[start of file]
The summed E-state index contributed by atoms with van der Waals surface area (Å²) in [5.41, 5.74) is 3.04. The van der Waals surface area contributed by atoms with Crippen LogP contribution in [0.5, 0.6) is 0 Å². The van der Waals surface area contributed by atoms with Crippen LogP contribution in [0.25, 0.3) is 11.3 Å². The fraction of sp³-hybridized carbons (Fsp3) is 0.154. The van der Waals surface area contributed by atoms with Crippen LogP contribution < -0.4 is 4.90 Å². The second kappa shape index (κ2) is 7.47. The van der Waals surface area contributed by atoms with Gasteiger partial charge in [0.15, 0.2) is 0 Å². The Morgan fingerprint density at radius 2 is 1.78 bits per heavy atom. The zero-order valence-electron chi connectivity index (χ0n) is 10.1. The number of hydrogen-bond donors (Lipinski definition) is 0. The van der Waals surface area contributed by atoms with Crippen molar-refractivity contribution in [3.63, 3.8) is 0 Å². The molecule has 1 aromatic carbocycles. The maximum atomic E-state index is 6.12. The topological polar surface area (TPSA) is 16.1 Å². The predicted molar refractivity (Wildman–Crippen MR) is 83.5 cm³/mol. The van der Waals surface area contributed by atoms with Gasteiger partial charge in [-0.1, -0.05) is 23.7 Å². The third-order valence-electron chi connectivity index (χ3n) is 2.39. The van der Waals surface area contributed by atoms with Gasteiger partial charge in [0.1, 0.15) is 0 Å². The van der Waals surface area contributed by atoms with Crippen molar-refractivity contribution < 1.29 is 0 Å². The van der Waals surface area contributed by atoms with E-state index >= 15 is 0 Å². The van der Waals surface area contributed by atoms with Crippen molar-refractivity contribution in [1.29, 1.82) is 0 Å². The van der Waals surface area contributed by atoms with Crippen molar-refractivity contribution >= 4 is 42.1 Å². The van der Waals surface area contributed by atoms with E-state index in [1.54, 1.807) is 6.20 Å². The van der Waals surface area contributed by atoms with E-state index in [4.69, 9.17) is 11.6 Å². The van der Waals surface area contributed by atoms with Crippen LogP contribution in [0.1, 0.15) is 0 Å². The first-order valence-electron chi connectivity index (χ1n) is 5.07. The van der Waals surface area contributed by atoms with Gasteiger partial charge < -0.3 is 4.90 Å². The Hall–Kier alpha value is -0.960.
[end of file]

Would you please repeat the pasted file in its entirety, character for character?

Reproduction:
The summed E-state index contributed by atoms with van der Waals surface area (Å²) in [5.41, 5.74) is 3.04. The van der Waals surface area contributed by atoms with Crippen LogP contribution in [0.5, 0.6) is 0 Å². The van der Waals surface area contributed by atoms with Crippen LogP contribution in [0.25, 0.3) is 11.3 Å². The fraction of sp³-hybridized carbons (Fsp3) is 0.154. The van der Waals surface area contributed by atoms with Crippen LogP contribution < -0.4 is 4.90 Å². The second kappa shape index (κ2) is 7.47. The van der Waals surface area contributed by atoms with Gasteiger partial charge in [0.15, 0.2) is 0 Å². The Morgan fingerprint density at radius 2 is 1.78 bits per heavy atom. The zero-order valence-electron chi connectivity index (χ0n) is 10.1. The number of hydrogen-bond donors (Lipinski definition) is 0. The van der Waals surface area contributed by atoms with Crippen molar-refractivity contribution in [3.63, 3.8) is 0 Å². The molecule has 1 aromatic carbocycles. The maximum atomic E-state index is 6.12. The topological polar surface area (TPSA) is 16.1 Å². The predicted molar refractivity (Wildman–Crippen MR) is 83.5 cm³/mol. The van der Waals surface area contributed by atoms with Gasteiger partial charge in [-0.1, -0.05) is 23.7 Å². The third-order valence-electron chi connectivity index (χ3n) is 2.39. The van der Waals surface area contributed by atoms with Gasteiger partial charge in [0.1, 0.15) is 0 Å². The van der Waals surface area contributed by atoms with Crippen molar-refractivity contribution < 1.29 is 0 Å². The van der Waals surface area contributed by atoms with E-state index >= 15 is 0 Å². The van der Waals surface area contributed by atoms with Crippen molar-refractivity contribution in [1.29, 1.82) is 0 Å². The van der Waals surface area contributed by atoms with Crippen molar-refractivity contribution >= 4 is 42.1 Å². The van der Waals surface area contributed by atoms with E-state index in [1.54, 1.807) is 6.20 Å². The van der Waals surface area contributed by atoms with E-state index in [4.69, 9.17) is 11.6 Å². The van der Waals surface area contributed by atoms with Crippen LogP contribution in [0.1, 0.15) is 0 Å². The first-order valence-electron chi connectivity index (χ1n) is 5.07. The van der Waals surface area contributed by atoms with Gasteiger partial charge < -0.3 is 4.90 Å². The Hall–Kier alpha value is -0.960.